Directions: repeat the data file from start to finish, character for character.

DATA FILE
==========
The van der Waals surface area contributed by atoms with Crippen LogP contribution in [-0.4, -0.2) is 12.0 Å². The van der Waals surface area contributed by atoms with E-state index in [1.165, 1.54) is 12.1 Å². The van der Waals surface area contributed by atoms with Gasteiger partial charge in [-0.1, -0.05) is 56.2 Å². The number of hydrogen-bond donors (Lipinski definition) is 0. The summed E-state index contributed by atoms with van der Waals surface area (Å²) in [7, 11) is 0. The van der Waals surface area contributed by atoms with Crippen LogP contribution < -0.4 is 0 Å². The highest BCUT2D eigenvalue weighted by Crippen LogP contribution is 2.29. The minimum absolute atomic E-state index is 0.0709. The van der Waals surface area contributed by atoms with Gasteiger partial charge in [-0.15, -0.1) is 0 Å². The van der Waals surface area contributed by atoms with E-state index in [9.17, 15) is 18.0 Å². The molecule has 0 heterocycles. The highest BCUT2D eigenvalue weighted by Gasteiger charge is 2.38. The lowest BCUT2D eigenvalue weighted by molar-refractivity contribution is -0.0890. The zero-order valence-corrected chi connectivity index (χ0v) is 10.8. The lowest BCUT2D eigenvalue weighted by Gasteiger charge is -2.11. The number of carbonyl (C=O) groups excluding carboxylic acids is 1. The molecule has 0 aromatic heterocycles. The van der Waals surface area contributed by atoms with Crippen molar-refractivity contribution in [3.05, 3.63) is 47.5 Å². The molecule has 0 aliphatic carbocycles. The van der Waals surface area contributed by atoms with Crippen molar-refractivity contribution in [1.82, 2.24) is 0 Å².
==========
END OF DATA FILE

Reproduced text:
The van der Waals surface area contributed by atoms with Crippen LogP contribution in [-0.4, -0.2) is 12.0 Å². The van der Waals surface area contributed by atoms with E-state index in [1.165, 1.54) is 12.1 Å². The van der Waals surface area contributed by atoms with Gasteiger partial charge in [-0.1, -0.05) is 56.2 Å². The number of hydrogen-bond donors (Lipinski definition) is 0. The summed E-state index contributed by atoms with van der Waals surface area (Å²) in [7, 11) is 0. The van der Waals surface area contributed by atoms with Crippen LogP contribution < -0.4 is 0 Å². The highest BCUT2D eigenvalue weighted by Crippen LogP contribution is 2.29. The minimum absolute atomic E-state index is 0.0709. The van der Waals surface area contributed by atoms with Gasteiger partial charge in [-0.15, -0.1) is 0 Å². The van der Waals surface area contributed by atoms with E-state index in [9.17, 15) is 18.0 Å². The molecule has 0 heterocycles. The highest BCUT2D eigenvalue weighted by Gasteiger charge is 2.38. The lowest BCUT2D eigenvalue weighted by molar-refractivity contribution is -0.0890. The zero-order valence-corrected chi connectivity index (χ0v) is 10.8. The lowest BCUT2D eigenvalue weighted by Gasteiger charge is -2.11. The number of carbonyl (C=O) groups excluding carboxylic acids is 1. The molecule has 0 aromatic heterocycles. The van der Waals surface area contributed by atoms with Crippen molar-refractivity contribution in [3.05, 3.63) is 47.5 Å². The molecule has 0 aliphatic carbocycles. The van der Waals surface area contributed by atoms with Crippen molar-refractivity contribution in [1.82, 2.24) is 0 Å².